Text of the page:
Calling all entrepreneurs! Reflect and share :)

vivienne's profile thumbnail
I wish I had known that startup is not a 1 size fit all game. If you build the right product for the right people, you can afford to play the game your way. Charging money, making money, lets you hold the cards in your hand. Rather than wasting time trying to network, meet investors, go to conferences, cofounder search, focus on building something really useful for 1 user. And charge that user. And then more users like that user.
Sambhavi's profile thumbnail
Not just 1 thing, there are way too many things I wish I'd known :). One of the top things that came to my mind when I read this post was, do not make your product a fat one even before you have found your first 10-20 customers, then there will be immense difficulty moving ahead. Do not think about technically scaling at that stage. Another fundamental point I've realized is, build a solution for a pressing problem, a problem that's a real pain. Else making a Customer buy something that is more good to have types is not at all easy. You may have an initial spark, based on that, then spend time to understand how Customers solve that problem today, what workaround they have, why is it that they have not invested in something better, is it not being aware, temporary workarounds are sufficient or what exactly is it. That may even pivot your initial spark but end up in something more salable and useful.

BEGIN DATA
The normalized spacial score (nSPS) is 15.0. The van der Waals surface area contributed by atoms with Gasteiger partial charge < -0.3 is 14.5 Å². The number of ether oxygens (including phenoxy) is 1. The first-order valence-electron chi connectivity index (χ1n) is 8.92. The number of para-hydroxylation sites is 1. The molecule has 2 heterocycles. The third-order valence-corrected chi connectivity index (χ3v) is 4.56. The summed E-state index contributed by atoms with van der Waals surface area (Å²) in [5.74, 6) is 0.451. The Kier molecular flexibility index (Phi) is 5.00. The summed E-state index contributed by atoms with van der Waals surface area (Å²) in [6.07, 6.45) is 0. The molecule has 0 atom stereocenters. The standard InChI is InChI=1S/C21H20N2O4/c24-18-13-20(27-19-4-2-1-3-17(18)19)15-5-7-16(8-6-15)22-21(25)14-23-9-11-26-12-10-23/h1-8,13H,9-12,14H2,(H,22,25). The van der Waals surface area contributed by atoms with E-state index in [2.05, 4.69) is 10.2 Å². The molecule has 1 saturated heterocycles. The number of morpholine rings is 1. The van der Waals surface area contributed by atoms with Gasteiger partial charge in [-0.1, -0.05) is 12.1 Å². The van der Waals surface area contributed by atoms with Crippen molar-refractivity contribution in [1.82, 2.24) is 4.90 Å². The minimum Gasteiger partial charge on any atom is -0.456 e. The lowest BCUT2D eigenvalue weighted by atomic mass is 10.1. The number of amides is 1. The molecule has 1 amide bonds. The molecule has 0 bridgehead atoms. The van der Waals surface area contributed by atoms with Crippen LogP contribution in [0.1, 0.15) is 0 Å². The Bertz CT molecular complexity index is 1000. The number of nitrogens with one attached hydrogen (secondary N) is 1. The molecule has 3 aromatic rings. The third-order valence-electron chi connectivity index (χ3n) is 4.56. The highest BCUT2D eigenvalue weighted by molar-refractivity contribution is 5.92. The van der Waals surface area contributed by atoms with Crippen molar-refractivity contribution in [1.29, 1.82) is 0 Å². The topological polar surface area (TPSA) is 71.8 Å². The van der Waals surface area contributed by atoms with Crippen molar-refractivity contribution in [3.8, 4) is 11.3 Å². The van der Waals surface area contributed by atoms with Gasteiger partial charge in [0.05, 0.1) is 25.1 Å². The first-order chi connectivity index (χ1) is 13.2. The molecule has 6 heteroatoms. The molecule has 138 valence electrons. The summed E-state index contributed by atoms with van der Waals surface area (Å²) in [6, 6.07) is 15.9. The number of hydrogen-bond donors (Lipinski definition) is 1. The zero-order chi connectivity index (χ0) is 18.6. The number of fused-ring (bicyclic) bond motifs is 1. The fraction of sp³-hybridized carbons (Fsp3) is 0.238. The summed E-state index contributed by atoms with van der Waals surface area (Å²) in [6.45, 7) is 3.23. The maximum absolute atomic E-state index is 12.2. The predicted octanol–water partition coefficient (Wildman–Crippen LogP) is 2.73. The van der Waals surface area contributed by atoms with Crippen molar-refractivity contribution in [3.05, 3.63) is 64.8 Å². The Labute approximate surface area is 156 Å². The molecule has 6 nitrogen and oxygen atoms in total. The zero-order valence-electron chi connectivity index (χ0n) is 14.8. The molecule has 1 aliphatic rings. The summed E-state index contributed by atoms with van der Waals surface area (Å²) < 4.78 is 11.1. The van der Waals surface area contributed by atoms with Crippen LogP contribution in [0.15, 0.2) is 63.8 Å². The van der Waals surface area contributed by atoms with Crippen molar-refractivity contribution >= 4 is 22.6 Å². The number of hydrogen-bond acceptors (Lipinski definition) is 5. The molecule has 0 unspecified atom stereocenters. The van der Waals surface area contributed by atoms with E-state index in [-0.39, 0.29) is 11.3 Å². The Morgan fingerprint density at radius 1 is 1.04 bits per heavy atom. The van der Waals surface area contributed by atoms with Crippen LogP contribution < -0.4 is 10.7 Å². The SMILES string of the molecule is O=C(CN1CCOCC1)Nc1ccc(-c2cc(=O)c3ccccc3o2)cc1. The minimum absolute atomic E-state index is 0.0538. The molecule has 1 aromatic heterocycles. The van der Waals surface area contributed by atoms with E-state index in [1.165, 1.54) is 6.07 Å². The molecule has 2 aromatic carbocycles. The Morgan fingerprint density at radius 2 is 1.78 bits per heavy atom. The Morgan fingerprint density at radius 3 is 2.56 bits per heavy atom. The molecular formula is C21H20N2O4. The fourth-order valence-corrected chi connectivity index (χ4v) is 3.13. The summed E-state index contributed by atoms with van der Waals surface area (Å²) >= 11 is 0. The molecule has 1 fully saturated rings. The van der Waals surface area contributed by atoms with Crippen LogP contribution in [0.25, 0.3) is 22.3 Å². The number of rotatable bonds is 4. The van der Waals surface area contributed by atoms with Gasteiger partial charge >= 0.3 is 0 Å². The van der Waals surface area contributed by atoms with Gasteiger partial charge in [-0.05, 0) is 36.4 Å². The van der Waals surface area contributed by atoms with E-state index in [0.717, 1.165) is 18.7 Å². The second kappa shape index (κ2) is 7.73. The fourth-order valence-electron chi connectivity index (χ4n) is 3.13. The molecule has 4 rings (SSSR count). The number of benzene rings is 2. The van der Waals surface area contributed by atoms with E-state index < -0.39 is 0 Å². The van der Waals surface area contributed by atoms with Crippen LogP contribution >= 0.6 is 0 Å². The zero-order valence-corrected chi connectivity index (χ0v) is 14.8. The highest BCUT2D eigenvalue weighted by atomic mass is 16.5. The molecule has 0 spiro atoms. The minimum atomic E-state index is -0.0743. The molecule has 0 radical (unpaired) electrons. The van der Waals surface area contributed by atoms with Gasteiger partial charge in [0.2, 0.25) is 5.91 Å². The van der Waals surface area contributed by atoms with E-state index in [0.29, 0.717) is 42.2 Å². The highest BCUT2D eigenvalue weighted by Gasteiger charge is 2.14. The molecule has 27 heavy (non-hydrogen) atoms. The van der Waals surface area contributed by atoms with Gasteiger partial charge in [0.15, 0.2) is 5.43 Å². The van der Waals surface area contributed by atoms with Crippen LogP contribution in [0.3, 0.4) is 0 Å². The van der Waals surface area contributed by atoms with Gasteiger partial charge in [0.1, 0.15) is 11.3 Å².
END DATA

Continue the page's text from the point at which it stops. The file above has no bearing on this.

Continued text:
tracyphillips's profile thumbnail
One thing I didn't know but my husband thankfully did was the value of optionality!When you take on traditional VC investment, you are often selling away that optionality. This means that if it turns out that your startup is not meant to be a billion-dollar business ("merely" a tens or hundred-million dollar business), then it is dead in the water. The idea that a startup needs to be worth a billion dollars someday to be considered a success is just silly. You can be successful founding a company which never gets that big, and you can earn life-changing money and freedom in that process. Freedom that may allow you to pursue even bigger opportunities down the road. Or freedom just to stay home with your family and watch your kids grow up. That, to me, is success.If you have even an inkling that you don't want to blitzscale your startup, then check out some of the amazing financing options available to slow-growth and bootstrapped startups these days that fall outside of traditional VC (e.g. Tinyseed, Founderpath, or Earnest.)
richa's profile thumbnail
The Wealth Ladder. I don't need to jump from the "time for money" ladder straight to the "selling products" ladder. I can use the middle two ladders to validate my idea and fund my final product.
KristieLee's profile thumbnail
This is great. Thanks for sharing!
KristieLee's profile thumbnail
That everything can be figured out. To. just have fun with it and not take it so. seriously!
libswan's profile thumbnail
I think you'll find us answering this question in this conversation/Webinar on November 18th. Join us/share the link?
beleiciabullock's profile thumbnail
To talk to as many customers as possible! When I first started my company, I just launched into an idea and was afraid to talk to people about it. Now as I am reframing my business, I have focused more time on actually talking with the potential customer I want to serve. It's been incredibly valuable in shattering some of my own assumptions, highlighting new paths and pain points and most importantly gaining confidence. I wish I had done more of this in the beginning, but I am grateful to be doing this now!